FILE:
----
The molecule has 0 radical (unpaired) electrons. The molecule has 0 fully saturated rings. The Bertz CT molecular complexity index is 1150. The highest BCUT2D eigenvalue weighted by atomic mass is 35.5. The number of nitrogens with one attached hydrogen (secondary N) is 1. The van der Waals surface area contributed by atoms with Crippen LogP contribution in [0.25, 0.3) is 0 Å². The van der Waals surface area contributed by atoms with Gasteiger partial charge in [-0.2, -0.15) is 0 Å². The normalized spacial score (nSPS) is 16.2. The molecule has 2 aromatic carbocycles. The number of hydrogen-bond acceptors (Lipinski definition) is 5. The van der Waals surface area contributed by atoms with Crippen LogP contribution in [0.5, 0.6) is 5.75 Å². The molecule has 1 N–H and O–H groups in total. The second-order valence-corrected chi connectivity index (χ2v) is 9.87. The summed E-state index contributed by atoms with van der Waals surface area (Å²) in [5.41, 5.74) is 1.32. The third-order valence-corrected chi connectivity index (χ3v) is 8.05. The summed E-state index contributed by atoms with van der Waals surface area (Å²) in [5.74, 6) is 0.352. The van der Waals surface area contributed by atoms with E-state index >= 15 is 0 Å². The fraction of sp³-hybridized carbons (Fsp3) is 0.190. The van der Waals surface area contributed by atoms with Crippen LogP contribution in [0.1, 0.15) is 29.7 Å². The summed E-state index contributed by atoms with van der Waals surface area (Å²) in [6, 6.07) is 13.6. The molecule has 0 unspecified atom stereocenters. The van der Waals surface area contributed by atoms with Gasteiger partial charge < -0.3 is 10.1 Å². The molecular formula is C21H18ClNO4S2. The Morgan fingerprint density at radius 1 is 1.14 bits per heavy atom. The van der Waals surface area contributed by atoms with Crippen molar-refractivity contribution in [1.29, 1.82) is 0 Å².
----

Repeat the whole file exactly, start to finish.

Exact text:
The molecule has 0 radical (unpaired) electrons. The molecule has 0 fully saturated rings. The Bertz CT molecular complexity index is 1150. The highest BCUT2D eigenvalue weighted by atomic mass is 35.5. The number of nitrogens with one attached hydrogen (secondary N) is 1. The van der Waals surface area contributed by atoms with Crippen LogP contribution in [0.25, 0.3) is 0 Å². The van der Waals surface area contributed by atoms with Gasteiger partial charge in [-0.2, -0.15) is 0 Å². The normalized spacial score (nSPS) is 16.2. The molecule has 2 aromatic carbocycles. The number of hydrogen-bond acceptors (Lipinski definition) is 5. The van der Waals surface area contributed by atoms with Crippen LogP contribution in [0.5, 0.6) is 5.75 Å². The molecule has 1 N–H and O–H groups in total. The second-order valence-corrected chi connectivity index (χ2v) is 9.87. The summed E-state index contributed by atoms with van der Waals surface area (Å²) in [5.41, 5.74) is 1.32. The third-order valence-corrected chi connectivity index (χ3v) is 8.05. The summed E-state index contributed by atoms with van der Waals surface area (Å²) in [5.74, 6) is 0.352. The van der Waals surface area contributed by atoms with E-state index >= 15 is 0 Å². The fraction of sp³-hybridized carbons (Fsp3) is 0.190. The van der Waals surface area contributed by atoms with Crippen LogP contribution in [0.1, 0.15) is 29.7 Å². The summed E-state index contributed by atoms with van der Waals surface area (Å²) in [6, 6.07) is 13.6. The molecule has 0 unspecified atom stereocenters. The van der Waals surface area contributed by atoms with Gasteiger partial charge < -0.3 is 10.1 Å². The molecular formula is C21H18ClNO4S2. The Morgan fingerprint density at radius 1 is 1.14 bits per heavy atom. The van der Waals surface area contributed by atoms with Crippen molar-refractivity contribution in [1.29, 1.82) is 0 Å².